Venezuela birding tour, tailor made
Description of Venezuela birding tour, tailor made
This trip can be tailor made throughout the year to suit your requirements
We can cater for vegetarian and vegan diets.
As the pioneers of responsible tourism, we've screened this (and every) holiday so that you can travel knowing it will help support the places and people that you visit, and the planet. Read how below.
PlanetIn Venezuela we (as with everywhere we go) we carefully choose accommodation, supplies and transportation that either minimises its effect on the environment or helps to contribute to its sustainable development. By choosing small, privately owned accommodation where possible we also look to only stay in truly eco-lodges that abide by basic and also pioneering methods of ecological sustainability. Where possible, we make sure that the lodges, camps and ranches that we use support local projects for the protection of the wildlife and local communities which rely on tourism as the principal source of income. In fact the Hato Cedral that we use in Los Llanos is world renowned and has played host to many National Geographic documentary film crews as well as numerous studies on the wildlife and ecosystem here. Hato Cedral as with many of the places that we stay whilst in Venezuela are small privately owned places that are more concerned with quality than quantity and as a result they are very ethical in their approach. Most use solar power electricity and water recycling pumps as well as making sure that all the food consumed is produced locally. We also contribute and participate in as many studies that the local researchers are conducting as possible. By enlisting the help of anaconda and crocodile researchers we are able to directly contribute to their continued studies and help to establish long term research.
The conservation history of most of Venezuela is chequered a lot of the wildlife was hunted extensively; especially around Los Llanos for many years. But thanks to the patient work of a couple of ranches (including Hato Cedral) the local wildlife is being protected. Hato Cedral is the ranch that we use in Los Llanos and they have been protecting its wildlife for over 25 years and as a result the area is full of animals and birds. All of this is means that there are good numbers of iguanas, red howler monkeys, caimans, crocodiles, capybaras and the illusive anaconda close by. By bringing people here with a professional zoologist as well as professional local guides we aim to showcase the environment in full but also to allow you to learn about the problems facing the ecosystems here and highlight the ways that continued development and human exploitation are affect the species and how cutting edge research is countering the problems as well as showing you examples of success stories. We also keep a record of all the great sightings we see on each tour and record the environmental factors, this data is used by ourselves but also given to the researchers who are working on many of these species. All the information collected in invaluable as the knowledge of some of the animals that live here are little understood. We also donate our pictures to the researchers to aid in their photo identification studies.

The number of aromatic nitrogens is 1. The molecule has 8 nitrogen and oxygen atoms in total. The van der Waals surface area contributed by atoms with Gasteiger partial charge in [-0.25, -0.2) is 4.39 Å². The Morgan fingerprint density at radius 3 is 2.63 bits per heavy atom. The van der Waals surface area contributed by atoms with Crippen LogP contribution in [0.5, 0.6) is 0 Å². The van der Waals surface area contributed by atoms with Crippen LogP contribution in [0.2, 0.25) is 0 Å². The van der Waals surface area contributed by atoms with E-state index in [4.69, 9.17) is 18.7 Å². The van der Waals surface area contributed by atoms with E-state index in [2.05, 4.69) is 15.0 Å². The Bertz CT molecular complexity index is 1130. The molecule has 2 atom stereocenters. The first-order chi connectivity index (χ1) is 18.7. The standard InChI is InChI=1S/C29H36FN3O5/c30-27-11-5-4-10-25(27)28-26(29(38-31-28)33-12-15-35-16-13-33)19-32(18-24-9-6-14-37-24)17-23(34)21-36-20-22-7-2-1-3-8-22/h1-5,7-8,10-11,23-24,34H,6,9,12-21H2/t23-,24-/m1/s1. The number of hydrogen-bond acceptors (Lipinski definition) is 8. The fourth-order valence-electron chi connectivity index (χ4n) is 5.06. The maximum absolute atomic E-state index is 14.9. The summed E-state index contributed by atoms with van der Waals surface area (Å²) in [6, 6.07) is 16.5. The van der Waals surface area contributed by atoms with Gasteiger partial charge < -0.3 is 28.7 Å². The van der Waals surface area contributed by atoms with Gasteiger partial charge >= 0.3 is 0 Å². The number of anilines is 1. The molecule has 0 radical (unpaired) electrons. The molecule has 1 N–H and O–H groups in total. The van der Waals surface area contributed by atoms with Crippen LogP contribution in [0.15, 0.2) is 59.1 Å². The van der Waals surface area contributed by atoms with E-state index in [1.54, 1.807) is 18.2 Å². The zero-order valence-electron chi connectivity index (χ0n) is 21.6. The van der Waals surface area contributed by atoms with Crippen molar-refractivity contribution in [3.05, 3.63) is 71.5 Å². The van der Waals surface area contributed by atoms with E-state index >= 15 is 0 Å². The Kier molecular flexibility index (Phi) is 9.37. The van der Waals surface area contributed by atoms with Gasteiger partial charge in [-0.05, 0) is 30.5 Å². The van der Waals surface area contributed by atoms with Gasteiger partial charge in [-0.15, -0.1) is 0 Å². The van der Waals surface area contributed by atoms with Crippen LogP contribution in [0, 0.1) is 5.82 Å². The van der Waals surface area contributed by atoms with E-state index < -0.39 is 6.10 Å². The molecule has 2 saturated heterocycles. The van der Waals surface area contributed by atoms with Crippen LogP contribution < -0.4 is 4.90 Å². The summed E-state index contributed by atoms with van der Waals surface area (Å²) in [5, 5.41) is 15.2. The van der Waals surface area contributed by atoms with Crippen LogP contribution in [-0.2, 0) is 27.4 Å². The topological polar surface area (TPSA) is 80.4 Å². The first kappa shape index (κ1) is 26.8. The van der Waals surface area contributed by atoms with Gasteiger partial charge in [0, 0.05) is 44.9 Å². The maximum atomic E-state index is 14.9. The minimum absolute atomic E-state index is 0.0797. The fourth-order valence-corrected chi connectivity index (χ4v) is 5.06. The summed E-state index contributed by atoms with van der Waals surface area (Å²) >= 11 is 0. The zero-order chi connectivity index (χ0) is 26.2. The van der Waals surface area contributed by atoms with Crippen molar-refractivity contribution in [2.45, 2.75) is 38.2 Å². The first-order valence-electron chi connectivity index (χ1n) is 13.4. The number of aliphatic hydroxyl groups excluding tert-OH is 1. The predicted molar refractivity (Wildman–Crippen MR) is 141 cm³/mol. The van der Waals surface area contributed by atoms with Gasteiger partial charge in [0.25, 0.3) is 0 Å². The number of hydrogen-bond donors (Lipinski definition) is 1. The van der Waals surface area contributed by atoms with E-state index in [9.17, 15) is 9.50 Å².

PeopleAs with any of our tours of South America and elsewhere in the world we always employ local guides and drivers. They have a much better local knowledge and also helps to bring in revenue sources to the local community. All of the accommodations that we stay in whilst in Venezuela we make sure that all our resources such as food, drink and equipment is locally sourced and we are always looking for ways to introduce local people into a guiding career. South America has been doing this very well for the last decade or so and it is quite common to have local guides taking you into the reserves. We think that by employing local guides we have encouraging a future generation to follow this career. Many of the accommodations that we use are involved in community based projects and schools in particular. Many of the projects that are funded by people staying here are geared towards helping the local people of the Los Llanos (and other areas we visit) deal with an increasingly developed world and how they can continue to live in harmony with the wildlife and environment into this technological age. Where possible we also employ the services of local researchers and scientists who are studying rare bird species. This increases their funding for much needed studies. Where ever possible we also hire the services of indigenous guides to take our groups as this helps to stop them becoming marginalised and also provides an income in return for them maintaining traditional and sustainable ways of life. We also encourage the purchasing of local handicrafts which are all created in a sustainable way and provide great unique souvenirs.
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